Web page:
My 8-year-old son is convinced that his best friend’s older brother is the second fastest man alive, after Usain Bolt. That said brother is 12, and runs a 100-metre sprint in just about enough time to allow Bolt to win his race, sign autographs and complete a press conference, is beside the point; to one adoring fan it’s only a matter of time before I hear the words “He’s faster than Usain Bolt!” and there’s a new champion atop the winner’s podium.

Until then, Usain Bolt has proved that he’s worthy of his place as the top-ranked 100-metre sprinter in the world – that despite recording only the 8th fastest time this year (tied with South African, Wayde van Niekerk, 2 places below another South African, Akani Simbine), and with everything to prove at the 2016 Rio Olympic Games.

“But we don’t do competitions,” was a common cry some years ago, when I asked a handful of producers about their international status – partly for some background work I was doing for an article in a local publication, and partly to interrogate the validity of the SA Wine Index, to which I had just been introduced.

The truth is every producer that puts a bottle on the table – whether mine or anyone else’s – is “doing competition”. Should the wine not be as good as that of ‘the competition’, the second bottle on the table will bear a different producer’s mark.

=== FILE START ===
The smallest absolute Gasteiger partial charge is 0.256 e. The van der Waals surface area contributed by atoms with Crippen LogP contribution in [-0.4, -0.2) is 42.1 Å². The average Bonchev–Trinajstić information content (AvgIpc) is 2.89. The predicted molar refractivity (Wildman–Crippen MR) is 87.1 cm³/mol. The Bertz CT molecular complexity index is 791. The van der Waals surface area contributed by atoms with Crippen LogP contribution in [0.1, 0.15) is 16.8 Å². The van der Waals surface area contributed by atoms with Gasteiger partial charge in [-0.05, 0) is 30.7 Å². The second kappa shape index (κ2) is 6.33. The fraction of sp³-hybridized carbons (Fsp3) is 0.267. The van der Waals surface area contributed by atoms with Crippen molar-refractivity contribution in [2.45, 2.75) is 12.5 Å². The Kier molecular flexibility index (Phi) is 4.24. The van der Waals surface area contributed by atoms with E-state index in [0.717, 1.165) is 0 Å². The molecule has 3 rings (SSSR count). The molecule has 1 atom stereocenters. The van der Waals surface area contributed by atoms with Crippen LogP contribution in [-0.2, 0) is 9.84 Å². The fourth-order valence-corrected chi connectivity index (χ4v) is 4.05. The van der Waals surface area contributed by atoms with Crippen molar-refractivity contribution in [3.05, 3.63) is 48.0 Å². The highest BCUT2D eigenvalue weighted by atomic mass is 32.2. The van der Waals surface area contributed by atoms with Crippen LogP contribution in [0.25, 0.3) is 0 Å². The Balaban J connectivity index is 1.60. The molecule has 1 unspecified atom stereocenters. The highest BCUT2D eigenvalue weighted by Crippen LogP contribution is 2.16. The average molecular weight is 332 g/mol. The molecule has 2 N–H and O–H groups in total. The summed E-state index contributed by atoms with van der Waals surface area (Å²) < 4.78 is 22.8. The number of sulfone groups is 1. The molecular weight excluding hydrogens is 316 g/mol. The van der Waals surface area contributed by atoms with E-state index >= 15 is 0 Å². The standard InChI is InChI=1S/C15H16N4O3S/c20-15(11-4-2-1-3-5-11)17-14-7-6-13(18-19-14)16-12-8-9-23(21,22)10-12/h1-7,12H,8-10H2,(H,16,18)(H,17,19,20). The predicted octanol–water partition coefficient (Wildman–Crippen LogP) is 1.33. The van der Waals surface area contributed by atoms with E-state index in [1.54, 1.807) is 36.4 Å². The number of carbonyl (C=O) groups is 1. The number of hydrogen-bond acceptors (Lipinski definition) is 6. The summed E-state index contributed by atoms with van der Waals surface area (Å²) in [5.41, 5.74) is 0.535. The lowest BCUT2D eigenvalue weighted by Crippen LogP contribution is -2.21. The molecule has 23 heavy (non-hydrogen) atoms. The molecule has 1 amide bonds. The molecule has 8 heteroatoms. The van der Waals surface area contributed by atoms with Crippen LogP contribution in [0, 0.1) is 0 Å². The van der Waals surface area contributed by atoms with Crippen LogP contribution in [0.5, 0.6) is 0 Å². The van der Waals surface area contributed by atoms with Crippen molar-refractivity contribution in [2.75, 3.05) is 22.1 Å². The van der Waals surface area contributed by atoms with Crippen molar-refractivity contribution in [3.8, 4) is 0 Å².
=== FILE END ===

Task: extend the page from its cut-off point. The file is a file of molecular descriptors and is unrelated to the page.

With social media being what it is, and the ready access we have to many sources of commentary about practically every wine sold and consumed at present (with ratings from stars to thumbs to glasses, or points out of 5 or 20 or 100) no-one can claim that they are above, or outside of, the competition circuit. They may not compete formally; but compete they do.

The SA Wine Index is unique in that it considers the multi-vintage performance of every South African wine across more than 100 national and international competitions, ratings, listings and reviews. The majority of these are listed on the sawineindex.com website, and any new and noteworthy platform that serves to make a statement about a wine’s performance or value is considered by the Index.

The Index aggregates the wine’s various multi-vintage performances, using a complex but not complicated algorithm that weights the various competitions and rewards best in class performances as well as consistency over a rolling 10-year window. The result is a single point score that definitively separates the athletes from the older brothers, and which provides a reliable measure of the true class of the wine.

And while The Olympic Games stands ahead of other competitions when it comes to any self-respecting athlete proving his or her worth, it’s not the only measure. Rather, while coveting an Olympic medal, athletes look to the IAAF rankings to properly indicate where they stand. In the same way, the SA Wine Index leads the wine world in its ability to definitively identify South Africa’s finest wines.

The 2016 SAWi Awards take place on 18 June 2016, when the South African Wine Index celebrates the exceptional performances of the county’s finest wines, and releases the South African ‘Grand Wines Collection’ ranking of South Africa’s top performing wines

@SAWineIndex | 2016 SAWi Wine Excellence Awards | 18 June 2016 | Grootbos Private Nature Reserve | @Grootbos